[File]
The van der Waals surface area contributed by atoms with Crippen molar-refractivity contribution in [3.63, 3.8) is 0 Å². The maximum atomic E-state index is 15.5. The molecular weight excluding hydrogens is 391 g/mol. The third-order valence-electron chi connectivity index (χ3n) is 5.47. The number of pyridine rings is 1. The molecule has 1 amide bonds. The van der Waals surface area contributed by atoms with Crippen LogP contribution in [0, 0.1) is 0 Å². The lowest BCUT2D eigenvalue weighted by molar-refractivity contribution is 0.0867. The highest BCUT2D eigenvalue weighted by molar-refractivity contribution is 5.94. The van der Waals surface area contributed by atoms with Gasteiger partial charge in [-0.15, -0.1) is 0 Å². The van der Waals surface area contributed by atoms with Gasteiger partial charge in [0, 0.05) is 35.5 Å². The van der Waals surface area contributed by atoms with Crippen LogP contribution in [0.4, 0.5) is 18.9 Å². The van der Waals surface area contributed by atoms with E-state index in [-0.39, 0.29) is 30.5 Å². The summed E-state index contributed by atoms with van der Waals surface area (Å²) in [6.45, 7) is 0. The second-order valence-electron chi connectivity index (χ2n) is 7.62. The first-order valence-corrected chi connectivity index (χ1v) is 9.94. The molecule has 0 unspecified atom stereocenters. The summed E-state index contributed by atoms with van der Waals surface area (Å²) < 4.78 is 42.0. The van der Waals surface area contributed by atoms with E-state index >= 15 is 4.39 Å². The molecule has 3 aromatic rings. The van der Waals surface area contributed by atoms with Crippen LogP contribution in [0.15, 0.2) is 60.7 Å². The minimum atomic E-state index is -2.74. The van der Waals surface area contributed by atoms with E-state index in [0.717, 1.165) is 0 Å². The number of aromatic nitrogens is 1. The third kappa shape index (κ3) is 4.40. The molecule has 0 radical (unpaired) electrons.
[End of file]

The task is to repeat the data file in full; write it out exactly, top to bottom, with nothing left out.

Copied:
The van der Waals surface area contributed by atoms with Crippen molar-refractivity contribution in [3.63, 3.8) is 0 Å². The maximum atomic E-state index is 15.5. The molecular weight excluding hydrogens is 391 g/mol. The third-order valence-electron chi connectivity index (χ3n) is 5.47. The number of pyridine rings is 1. The molecule has 1 amide bonds. The van der Waals surface area contributed by atoms with Crippen LogP contribution in [0, 0.1) is 0 Å². The lowest BCUT2D eigenvalue weighted by molar-refractivity contribution is 0.0867. The highest BCUT2D eigenvalue weighted by molar-refractivity contribution is 5.94. The van der Waals surface area contributed by atoms with Gasteiger partial charge in [-0.15, -0.1) is 0 Å². The van der Waals surface area contributed by atoms with Gasteiger partial charge in [0, 0.05) is 35.5 Å². The van der Waals surface area contributed by atoms with Crippen LogP contribution in [0.4, 0.5) is 18.9 Å². The van der Waals surface area contributed by atoms with E-state index in [-0.39, 0.29) is 30.5 Å². The summed E-state index contributed by atoms with van der Waals surface area (Å²) in [6.45, 7) is 0. The second-order valence-electron chi connectivity index (χ2n) is 7.62. The first-order valence-corrected chi connectivity index (χ1v) is 9.94. The molecule has 0 unspecified atom stereocenters. The summed E-state index contributed by atoms with van der Waals surface area (Å²) < 4.78 is 42.0. The van der Waals surface area contributed by atoms with E-state index >= 15 is 4.39 Å². The molecule has 3 aromatic rings. The van der Waals surface area contributed by atoms with Crippen LogP contribution in [0.15, 0.2) is 60.7 Å². The minimum atomic E-state index is -2.74. The van der Waals surface area contributed by atoms with E-state index in [0.717, 1.165) is 0 Å². The number of aromatic nitrogens is 1. The third kappa shape index (κ3) is 4.40. The molecule has 0 radical (unpaired) electrons.